Do you know what your customers are saying about your brand online? You should. It doesn’t matter what your brand is or what you’re selling, chances are someone is saying something about you online. Building trust amongst your consumers, online or otherwise, is essential to have a long-lasting, successful brand.
I’ve always thought it is better to be part of the conversation rather than ignore it. But as I learned this week, it’s more important to listen to what people are saying about you. This means, not always being the conversation starter. In the PR Newswire white paper, Amplifying your social echo, learning to first listen to consumers and then speak to them is a point that can benefit any brand. Learning what people are saying about your brand or related-topics that could influence your brand, can help you engage with more consumers (hopefully leading to more conversions), help with research and things like brand development. Is there a brand that you feel would not benefit from monitoring online conversations?
Despite the rise in popularity of social media in the business world, at the healthcare organization where I work there are still people who believe healthcare and social media do not mix. I disagree. And in the last couple of years in developing our social media presence I have proven it is a fit and it does benefit our brand. In fact, this Mashable article highlights the important role social media is playing in the healthcare industry. Most significant to me is the fact that one-third of consumers are now using social media for health-related information. That number includes those broadcasting views about specific doctors, hospitals, and organizations. I’ve helped to create awareness for community events via social media, made organizational changes public via social media, and resolved many patient care issues via social media. By listening to what people are saying about us, true or false, enables us to monitor these comments and engage, if necessary. I think overall it’s helped our reputation and build trust in the communities we serve. Have you resolved a customer issue via social media that otherwise might not have been addressed?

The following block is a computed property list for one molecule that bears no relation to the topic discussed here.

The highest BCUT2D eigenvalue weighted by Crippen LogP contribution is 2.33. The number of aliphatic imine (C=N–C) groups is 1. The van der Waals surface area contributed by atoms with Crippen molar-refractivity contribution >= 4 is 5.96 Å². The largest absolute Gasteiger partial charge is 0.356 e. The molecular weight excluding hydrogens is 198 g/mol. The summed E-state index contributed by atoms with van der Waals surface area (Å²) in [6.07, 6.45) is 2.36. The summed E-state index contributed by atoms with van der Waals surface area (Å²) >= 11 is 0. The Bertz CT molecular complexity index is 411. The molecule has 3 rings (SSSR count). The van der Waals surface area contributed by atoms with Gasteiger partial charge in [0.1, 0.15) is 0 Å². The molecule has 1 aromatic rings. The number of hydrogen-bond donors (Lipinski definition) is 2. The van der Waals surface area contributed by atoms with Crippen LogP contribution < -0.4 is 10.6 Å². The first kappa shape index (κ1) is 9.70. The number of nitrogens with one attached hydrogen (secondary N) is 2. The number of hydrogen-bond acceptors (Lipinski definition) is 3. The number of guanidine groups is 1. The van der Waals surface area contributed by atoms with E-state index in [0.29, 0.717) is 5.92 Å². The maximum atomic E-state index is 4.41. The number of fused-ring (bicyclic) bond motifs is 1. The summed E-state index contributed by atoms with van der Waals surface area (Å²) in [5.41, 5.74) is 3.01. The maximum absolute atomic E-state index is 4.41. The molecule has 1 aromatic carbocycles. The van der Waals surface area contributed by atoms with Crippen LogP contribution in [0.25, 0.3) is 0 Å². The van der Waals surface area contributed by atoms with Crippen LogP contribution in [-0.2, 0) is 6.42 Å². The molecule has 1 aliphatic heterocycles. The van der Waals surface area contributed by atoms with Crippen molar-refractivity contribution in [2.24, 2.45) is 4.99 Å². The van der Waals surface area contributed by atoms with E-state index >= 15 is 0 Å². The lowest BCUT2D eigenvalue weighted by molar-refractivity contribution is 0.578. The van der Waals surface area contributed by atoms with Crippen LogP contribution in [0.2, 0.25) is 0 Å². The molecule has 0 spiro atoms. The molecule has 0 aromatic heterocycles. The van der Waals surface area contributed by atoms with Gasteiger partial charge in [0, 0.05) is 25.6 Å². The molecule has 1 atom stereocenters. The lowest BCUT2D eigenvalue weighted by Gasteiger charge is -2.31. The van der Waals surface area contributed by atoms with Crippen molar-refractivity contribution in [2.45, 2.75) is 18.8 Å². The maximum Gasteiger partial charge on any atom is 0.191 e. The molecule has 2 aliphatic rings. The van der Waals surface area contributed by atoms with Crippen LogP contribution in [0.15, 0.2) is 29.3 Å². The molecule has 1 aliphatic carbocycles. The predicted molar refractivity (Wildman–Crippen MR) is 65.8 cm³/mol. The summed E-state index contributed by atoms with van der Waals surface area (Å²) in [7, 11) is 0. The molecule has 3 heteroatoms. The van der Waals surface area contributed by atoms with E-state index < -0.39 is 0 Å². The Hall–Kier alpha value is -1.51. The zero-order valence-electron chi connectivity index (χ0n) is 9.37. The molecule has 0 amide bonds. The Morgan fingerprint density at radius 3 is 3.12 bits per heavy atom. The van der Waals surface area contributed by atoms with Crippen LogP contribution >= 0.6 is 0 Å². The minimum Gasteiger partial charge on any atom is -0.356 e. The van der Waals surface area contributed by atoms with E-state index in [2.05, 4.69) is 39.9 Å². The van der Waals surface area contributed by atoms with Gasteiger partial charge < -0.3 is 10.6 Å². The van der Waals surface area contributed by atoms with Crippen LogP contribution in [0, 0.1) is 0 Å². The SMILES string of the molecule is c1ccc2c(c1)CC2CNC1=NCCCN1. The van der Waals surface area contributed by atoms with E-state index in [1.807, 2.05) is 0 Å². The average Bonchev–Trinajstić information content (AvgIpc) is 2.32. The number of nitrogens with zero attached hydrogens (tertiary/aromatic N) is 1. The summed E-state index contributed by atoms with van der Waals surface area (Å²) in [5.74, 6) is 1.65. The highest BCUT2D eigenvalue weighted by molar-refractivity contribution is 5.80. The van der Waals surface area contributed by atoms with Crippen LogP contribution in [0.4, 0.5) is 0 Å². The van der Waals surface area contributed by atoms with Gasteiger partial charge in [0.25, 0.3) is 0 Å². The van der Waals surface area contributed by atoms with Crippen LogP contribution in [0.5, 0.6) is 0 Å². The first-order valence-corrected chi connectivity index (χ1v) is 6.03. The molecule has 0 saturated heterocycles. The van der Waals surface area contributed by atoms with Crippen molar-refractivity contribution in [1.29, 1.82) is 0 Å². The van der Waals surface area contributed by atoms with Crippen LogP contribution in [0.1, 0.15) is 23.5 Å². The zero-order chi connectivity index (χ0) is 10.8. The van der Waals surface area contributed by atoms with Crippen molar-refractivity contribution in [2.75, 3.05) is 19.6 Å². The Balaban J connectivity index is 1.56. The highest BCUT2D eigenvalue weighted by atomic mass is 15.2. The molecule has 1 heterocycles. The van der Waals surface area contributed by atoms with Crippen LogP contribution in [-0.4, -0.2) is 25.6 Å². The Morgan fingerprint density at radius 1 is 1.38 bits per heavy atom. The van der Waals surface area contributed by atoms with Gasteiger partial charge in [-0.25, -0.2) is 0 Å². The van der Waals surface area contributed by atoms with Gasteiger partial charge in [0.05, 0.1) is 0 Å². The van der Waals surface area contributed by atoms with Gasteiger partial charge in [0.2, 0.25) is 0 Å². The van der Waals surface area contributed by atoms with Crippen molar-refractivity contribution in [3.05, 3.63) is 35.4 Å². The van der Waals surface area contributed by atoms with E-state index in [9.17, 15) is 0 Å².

Of course, being part of the conversation means being prepared for both the good, the bad, and the ugly. It didn’t really surprise me that only 40 percent of companies on social media feel they are prepared to deal with a social media-based threat. Many businesses create social media pages simply because “everyone is doing it” with no strategy or plan behind that decision. This can lead to an inactive page or unresponsive brand, and that is never good for building a relationship with consumers.
The bottom line is that building trust with consumers takes a lot of effort. Brands need to have a plan in place and make reputation management a priority. Those that don’t will be left in the dust. Ling Lui and Weisong Shi discuss the importance, as well as, benefits and challenges of reputation management in this article. And one key challenge they highlight is trying to take those negative experiences and using them in a positive manner. My organization has tried to do this by taking negative comments about patient care and rethinking the way some of our processes function, whether impacting one patient or thousands. We take each concern or complaint seriously. There are, of course, also people who will post malicious, untrue, or fake feedback for a variety of reasons–and no brand is exempt from this risk. But again, I feel like if you are monitoring what’s being said about you, it may be easier to assess what is true and what is false. If you’re not listening, there is no way of knowing or of controlling the conversation. What are some ways you think businesses could use social media to better measure performance? Can there ever be a direct link? Why or why not?